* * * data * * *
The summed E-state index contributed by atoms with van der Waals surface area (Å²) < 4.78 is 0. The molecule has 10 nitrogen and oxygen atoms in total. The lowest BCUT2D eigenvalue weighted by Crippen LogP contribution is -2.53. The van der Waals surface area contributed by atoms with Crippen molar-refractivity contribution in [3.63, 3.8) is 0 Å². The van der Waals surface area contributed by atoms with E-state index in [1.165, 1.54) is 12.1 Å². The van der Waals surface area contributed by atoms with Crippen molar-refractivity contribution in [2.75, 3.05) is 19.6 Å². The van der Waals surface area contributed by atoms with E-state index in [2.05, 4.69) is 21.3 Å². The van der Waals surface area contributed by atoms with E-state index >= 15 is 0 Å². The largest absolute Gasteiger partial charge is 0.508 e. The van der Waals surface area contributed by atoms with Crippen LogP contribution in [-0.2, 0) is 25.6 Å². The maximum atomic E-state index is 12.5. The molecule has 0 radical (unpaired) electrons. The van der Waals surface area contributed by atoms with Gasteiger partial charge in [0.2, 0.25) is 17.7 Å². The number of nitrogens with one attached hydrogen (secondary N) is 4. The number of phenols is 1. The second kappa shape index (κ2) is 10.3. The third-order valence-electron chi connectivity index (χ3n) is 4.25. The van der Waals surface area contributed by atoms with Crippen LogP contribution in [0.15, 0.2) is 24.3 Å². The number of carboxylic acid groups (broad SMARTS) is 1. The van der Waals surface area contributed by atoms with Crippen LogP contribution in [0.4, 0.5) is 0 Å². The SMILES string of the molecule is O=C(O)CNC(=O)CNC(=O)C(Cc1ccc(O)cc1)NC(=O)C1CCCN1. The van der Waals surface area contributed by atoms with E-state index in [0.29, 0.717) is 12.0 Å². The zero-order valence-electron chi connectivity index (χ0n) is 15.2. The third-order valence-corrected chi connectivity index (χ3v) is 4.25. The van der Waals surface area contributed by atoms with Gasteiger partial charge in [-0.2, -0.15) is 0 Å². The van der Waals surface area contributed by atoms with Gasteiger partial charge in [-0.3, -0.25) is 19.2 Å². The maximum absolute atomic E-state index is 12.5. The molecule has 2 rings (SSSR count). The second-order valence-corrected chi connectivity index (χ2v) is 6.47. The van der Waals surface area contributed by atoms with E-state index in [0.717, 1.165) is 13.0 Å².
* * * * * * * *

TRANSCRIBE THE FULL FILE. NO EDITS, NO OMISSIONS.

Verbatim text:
The summed E-state index contributed by atoms with van der Waals surface area (Å²) < 4.78 is 0. The molecule has 10 nitrogen and oxygen atoms in total. The lowest BCUT2D eigenvalue weighted by Crippen LogP contribution is -2.53. The van der Waals surface area contributed by atoms with Crippen molar-refractivity contribution in [3.63, 3.8) is 0 Å². The van der Waals surface area contributed by atoms with E-state index in [1.165, 1.54) is 12.1 Å². The van der Waals surface area contributed by atoms with Crippen molar-refractivity contribution in [2.75, 3.05) is 19.6 Å². The van der Waals surface area contributed by atoms with E-state index in [2.05, 4.69) is 21.3 Å². The van der Waals surface area contributed by atoms with E-state index >= 15 is 0 Å². The largest absolute Gasteiger partial charge is 0.508 e. The van der Waals surface area contributed by atoms with Crippen LogP contribution in [-0.2, 0) is 25.6 Å². The maximum atomic E-state index is 12.5. The molecule has 0 radical (unpaired) electrons. The van der Waals surface area contributed by atoms with Gasteiger partial charge in [0.2, 0.25) is 17.7 Å². The number of nitrogens with one attached hydrogen (secondary N) is 4. The number of phenols is 1. The second kappa shape index (κ2) is 10.3. The third-order valence-electron chi connectivity index (χ3n) is 4.25. The van der Waals surface area contributed by atoms with Crippen LogP contribution in [0.15, 0.2) is 24.3 Å². The number of carboxylic acid groups (broad SMARTS) is 1. The van der Waals surface area contributed by atoms with Crippen LogP contribution in [0.4, 0.5) is 0 Å². The SMILES string of the molecule is O=C(O)CNC(=O)CNC(=O)C(Cc1ccc(O)cc1)NC(=O)C1CCCN1. The van der Waals surface area contributed by atoms with E-state index in [0.29, 0.717) is 12.0 Å². The zero-order valence-electron chi connectivity index (χ0n) is 15.2. The third-order valence-corrected chi connectivity index (χ3v) is 4.25. The van der Waals surface area contributed by atoms with Gasteiger partial charge in [-0.2, -0.15) is 0 Å². The van der Waals surface area contributed by atoms with Gasteiger partial charge in [-0.3, -0.25) is 19.2 Å². The maximum absolute atomic E-state index is 12.5. The molecule has 2 rings (SSSR count). The second-order valence-corrected chi connectivity index (χ2v) is 6.47. The van der Waals surface area contributed by atoms with E-state index in [0.717, 1.165) is 13.0 Å².